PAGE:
CAIRO — The couple didn’t buy a Christmas tree. Nor did they place any festive balloons and ornaments inside their modest apartment, as they’ve done for decades. On Friday night, when they and other Orthodox Coptic Christians celebrated Christmas Eve, they attended a somber service at a local church.
It was not at the church where their 10-year-old granddaughter, Maggie, died in a suicide bombing last month.
“There is no Christmas for us,” said Samir Abdo, his eyes welling up with tears, as his wife sat next to him, visibly anguished. “The moment Maggie was taken to the hospital, the clock just stopped.”
This weekend, millions of Coptic Christians across Egypt are celebrating Christmas, attending Christmas Eve Mass on Friday and joining gatherings of friends and family. But last month’s attack on St. Mark’s Coptic Orthodox Cathedral complex in Cairo that killed more than two dozen worshipers, as well as stoked fears for the future, cast a shadow over the Christian community during what is normally its most festive season.
At services across the nation, amid tightened security, the focus was on prayers for the victims — and their attackers.
“I will tell the people at my church to pray for those who attack them,” Bishop Makarios, the head of the Coptic diocese in Minya province, south of Cairo, said in an interview last week. “To love thy enemies, to forgive, and to pray to God to extract evil and darkness from their hearts, not just for the sake of Christians, but all of Egypt.”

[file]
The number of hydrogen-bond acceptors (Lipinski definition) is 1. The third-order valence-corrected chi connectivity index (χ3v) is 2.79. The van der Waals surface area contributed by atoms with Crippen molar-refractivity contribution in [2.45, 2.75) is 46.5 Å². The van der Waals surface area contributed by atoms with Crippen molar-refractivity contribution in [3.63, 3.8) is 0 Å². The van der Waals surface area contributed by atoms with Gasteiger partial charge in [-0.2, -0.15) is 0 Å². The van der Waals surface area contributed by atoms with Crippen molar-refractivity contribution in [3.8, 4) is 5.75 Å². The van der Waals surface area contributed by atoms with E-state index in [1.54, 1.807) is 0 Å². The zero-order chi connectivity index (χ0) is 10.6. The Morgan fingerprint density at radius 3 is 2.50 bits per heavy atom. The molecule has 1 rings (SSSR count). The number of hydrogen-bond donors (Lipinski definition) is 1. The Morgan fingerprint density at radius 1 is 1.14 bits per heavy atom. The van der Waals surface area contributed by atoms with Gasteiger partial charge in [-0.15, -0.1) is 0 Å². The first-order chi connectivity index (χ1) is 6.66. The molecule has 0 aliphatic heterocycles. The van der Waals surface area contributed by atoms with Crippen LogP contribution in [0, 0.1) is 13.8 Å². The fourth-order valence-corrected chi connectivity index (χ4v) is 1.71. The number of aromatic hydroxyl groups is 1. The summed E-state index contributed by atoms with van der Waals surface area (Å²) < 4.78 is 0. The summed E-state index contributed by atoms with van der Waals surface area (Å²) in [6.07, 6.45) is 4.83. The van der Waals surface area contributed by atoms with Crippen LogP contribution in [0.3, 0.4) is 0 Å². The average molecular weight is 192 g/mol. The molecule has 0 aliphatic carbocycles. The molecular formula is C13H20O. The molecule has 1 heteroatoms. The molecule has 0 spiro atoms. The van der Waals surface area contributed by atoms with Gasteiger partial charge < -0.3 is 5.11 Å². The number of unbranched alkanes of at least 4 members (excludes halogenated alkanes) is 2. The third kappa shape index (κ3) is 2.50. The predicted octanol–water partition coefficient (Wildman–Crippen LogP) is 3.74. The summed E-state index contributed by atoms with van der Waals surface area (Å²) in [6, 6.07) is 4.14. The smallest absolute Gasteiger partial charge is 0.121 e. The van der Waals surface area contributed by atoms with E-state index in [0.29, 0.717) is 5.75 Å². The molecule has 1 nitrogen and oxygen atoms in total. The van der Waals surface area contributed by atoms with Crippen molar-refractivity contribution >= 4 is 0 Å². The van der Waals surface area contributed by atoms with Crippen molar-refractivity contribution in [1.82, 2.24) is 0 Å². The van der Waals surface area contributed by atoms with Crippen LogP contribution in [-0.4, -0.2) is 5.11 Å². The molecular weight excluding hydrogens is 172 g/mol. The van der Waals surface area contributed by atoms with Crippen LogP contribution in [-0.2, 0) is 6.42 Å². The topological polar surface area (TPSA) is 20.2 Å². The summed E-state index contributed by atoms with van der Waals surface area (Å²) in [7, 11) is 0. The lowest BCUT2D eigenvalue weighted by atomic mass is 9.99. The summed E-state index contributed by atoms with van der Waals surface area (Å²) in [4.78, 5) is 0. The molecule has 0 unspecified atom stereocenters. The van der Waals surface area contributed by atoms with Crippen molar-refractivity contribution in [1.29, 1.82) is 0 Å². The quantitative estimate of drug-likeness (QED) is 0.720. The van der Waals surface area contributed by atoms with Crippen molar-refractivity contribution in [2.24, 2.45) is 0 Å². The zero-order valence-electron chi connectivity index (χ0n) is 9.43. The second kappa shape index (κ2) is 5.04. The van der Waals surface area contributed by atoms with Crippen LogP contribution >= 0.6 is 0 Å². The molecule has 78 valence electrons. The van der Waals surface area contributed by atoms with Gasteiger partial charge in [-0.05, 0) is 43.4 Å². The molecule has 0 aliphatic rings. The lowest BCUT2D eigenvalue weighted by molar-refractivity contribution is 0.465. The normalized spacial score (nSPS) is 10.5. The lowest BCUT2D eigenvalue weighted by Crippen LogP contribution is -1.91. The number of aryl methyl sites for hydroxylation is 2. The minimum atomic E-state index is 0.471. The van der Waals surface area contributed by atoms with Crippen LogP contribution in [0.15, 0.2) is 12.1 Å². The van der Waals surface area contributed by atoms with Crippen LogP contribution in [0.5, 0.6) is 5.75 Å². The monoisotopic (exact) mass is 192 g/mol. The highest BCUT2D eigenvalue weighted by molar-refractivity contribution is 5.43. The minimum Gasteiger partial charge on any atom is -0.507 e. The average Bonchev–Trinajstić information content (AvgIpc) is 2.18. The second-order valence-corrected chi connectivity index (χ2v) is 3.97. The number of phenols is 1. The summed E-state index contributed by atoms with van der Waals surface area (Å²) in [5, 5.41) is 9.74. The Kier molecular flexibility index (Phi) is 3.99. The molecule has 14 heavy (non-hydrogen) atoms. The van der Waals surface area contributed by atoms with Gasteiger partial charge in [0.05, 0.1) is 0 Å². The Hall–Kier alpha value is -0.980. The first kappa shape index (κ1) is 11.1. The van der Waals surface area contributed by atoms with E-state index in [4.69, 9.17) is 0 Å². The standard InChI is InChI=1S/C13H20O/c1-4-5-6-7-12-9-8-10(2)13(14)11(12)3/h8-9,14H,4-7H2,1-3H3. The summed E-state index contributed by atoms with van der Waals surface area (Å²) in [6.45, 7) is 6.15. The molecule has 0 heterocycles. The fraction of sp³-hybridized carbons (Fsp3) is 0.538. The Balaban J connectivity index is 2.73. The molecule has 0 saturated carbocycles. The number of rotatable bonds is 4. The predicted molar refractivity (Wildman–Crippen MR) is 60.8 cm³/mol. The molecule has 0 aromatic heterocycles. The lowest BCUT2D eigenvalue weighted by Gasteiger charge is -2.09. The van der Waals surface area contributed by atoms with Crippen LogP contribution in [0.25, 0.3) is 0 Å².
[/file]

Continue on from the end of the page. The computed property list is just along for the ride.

The Dec. 11 attack inside the 100-year-old Botrosiya Church, also known as the Church of St. Peter and St. Paul, initially killed 25 people and injured 49. It was the deadliest attack on Egypt’s Christian minority in recent years.
The Islamic State claimed responsibility, saying it had dispatched a suicide bomber during Sunday Mass at the church, located inside St. Mark’s Coptic Orthodox Cathedral complex, the seat of the Coptic papacy. The group vowed to stage more attacks against Christians.
By last week, the death toll had risen to 28, church officials said. Many victims remain hospitalized struggling to overcome serious injuries. Egypt’s Interior Ministry said last week that police had arrested four suspects in connection to the bombing.
Egypt’s Christians make up 10 percent of the country’s 94 million people and are the largest Christian community in the Middle East. Under the Coptic calendar, the birth of Jesus Christ falls on Jan. 7, when Christmas is also celebrated in Eastern Orthodox nations such as Russia.
For decades, Egypt’s Christians have felt besieged by successive regimes that have restricted their ability to practice their religion. Attacks against the community have risen since the Arab Spring revolutions that ousted President Hosni Mubarak nearly six years ago.
The assaults have added pressure on President Abdel Fatah al-Sissi, whose rise many Christians supported in the hope that his government would protect their community.
“We received a lot of threats after the bombing, at different churches all over Egypt,” said Makarios. “But the security apparatus is following up, investigating, and tightening security measures.”